Scientists from the UK and India have recycled the byproducts of mustard oil production to develop an enzyme that can be used in commercial laundry detergents.
Lipases are the second-largest commercially produced enzymes, with an estimated market value of more than €16B. They are used in various industries to produce fine chemicals, cosmetics, pharmaceuticals, and biodiesel.
The use of lipases in the laundry enzyme detergent industry is rising, because they are more eco-friendly than their phosphate-based counterparts, and have a better ability to remove oil stains without harming the texture of the cloth.
However, the specialized conditions needed to culture the lipase-producing bacteria can incur high costs, forcing researchers to search for more cost-effective alternatives. One such alternative comes in the form of agricultural waste, specifically oil cakes.
Pattanathu Rahman, a microbial biotechnologist from the Center for Enzyme Innovation at the University of Portsmouth in the UK, told me: “Oil cakes that are the by-products of oil extraction have a protein content of around 30–40%.”
“We used these oil cakes as a feedstock for bacteria to produce industrially important lipase enzymes.”
The nutrient-rich oil cakes used by Rahman and his collaborators at Siksha O Anusandhan University in India came from the mustard oil production industry, while the heat- and alkali-resistant bacteria that the team selected for optimal lipase production — called Anoxybacillus sp. ARS-1 — were isolated from a tropical hot spring in Taptapani, Odisha, India.
The researchers used mathematical prediction models to identify the ideal temperature, acidity, moisture content, and biosurfactant concentration needed for lipase production during the fermentation process with the oil cakes.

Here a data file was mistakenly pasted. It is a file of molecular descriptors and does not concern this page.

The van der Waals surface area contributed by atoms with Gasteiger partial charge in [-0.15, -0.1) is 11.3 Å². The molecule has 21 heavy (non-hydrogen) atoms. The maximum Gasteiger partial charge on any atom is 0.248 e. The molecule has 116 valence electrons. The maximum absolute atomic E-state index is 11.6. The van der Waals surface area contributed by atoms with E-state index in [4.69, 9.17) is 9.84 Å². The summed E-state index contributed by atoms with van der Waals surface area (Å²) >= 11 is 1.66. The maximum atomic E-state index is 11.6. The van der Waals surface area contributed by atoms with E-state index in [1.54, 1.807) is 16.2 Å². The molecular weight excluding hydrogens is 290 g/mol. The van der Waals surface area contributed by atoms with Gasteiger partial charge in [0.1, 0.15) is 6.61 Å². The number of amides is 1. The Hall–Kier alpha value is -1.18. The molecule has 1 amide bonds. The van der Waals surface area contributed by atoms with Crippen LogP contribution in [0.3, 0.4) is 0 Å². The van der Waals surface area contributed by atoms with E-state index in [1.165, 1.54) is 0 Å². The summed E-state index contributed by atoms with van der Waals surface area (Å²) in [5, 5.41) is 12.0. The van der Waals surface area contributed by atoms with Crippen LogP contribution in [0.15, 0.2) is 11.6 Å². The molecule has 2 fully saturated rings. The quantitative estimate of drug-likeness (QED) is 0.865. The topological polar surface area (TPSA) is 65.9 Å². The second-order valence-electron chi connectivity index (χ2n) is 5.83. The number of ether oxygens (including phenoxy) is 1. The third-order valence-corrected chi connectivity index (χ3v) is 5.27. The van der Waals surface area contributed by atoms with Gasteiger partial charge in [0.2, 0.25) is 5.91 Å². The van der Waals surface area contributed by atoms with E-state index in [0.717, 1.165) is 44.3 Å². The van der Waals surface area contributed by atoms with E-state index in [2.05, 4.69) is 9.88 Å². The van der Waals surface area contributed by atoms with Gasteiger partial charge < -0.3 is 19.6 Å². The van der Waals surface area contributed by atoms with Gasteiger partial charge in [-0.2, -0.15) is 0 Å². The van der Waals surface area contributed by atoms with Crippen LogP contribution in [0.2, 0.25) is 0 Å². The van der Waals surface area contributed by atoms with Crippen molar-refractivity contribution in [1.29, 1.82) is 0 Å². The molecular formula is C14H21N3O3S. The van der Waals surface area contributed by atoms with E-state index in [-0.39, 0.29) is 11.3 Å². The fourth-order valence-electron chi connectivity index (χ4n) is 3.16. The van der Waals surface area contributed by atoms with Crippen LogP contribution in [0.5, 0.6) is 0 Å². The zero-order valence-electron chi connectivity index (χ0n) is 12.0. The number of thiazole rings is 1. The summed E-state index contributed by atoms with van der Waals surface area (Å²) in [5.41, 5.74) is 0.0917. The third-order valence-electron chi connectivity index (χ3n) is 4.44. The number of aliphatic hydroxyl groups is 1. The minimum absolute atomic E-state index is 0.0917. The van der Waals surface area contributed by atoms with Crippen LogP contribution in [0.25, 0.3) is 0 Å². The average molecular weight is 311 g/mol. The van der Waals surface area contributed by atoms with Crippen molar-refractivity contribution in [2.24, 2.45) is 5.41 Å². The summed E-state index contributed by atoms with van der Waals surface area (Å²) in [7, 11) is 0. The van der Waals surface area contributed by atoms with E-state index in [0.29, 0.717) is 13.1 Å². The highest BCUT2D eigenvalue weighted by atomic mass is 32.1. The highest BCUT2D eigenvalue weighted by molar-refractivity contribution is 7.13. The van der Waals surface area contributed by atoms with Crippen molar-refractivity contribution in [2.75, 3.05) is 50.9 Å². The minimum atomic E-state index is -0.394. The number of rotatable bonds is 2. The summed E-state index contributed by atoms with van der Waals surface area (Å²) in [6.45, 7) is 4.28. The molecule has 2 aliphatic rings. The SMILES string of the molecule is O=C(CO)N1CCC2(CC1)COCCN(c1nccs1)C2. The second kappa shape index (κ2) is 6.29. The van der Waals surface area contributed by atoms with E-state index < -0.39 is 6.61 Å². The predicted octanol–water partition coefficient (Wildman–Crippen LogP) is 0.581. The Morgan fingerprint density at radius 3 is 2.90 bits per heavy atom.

Once determined, they investigated the effect chemical and commercial detergents had on the lipase stability and found that it was resistant to nearly all of those tested, including commercial detergents such as Ariel and Surf, making it a prospective additive for such products.
“Microbial lipase is a commercially viable product,” Rahman said. “Valorization of by-products or waste-streams from the food processing industry into high added-value products for market applications is a fast-growing R&D platform.”
He added that his team is now interested in scaling up the production process of their lipase at the UK Center for Process Innovation’s National Formulation Centre in collaboration with industrial partners.
The full details of the research are published in the journal Preparative Biochemistry & Biotechnology.
Laura Cowen is a freelance medical journalist. Her background is in medical microbiology, with a particular interest in public health and infectious diseases. Outside of work she enjoys roller skating, trips to the theatre, and exploring the UK and Europe with her family in their new motorhome Bella.
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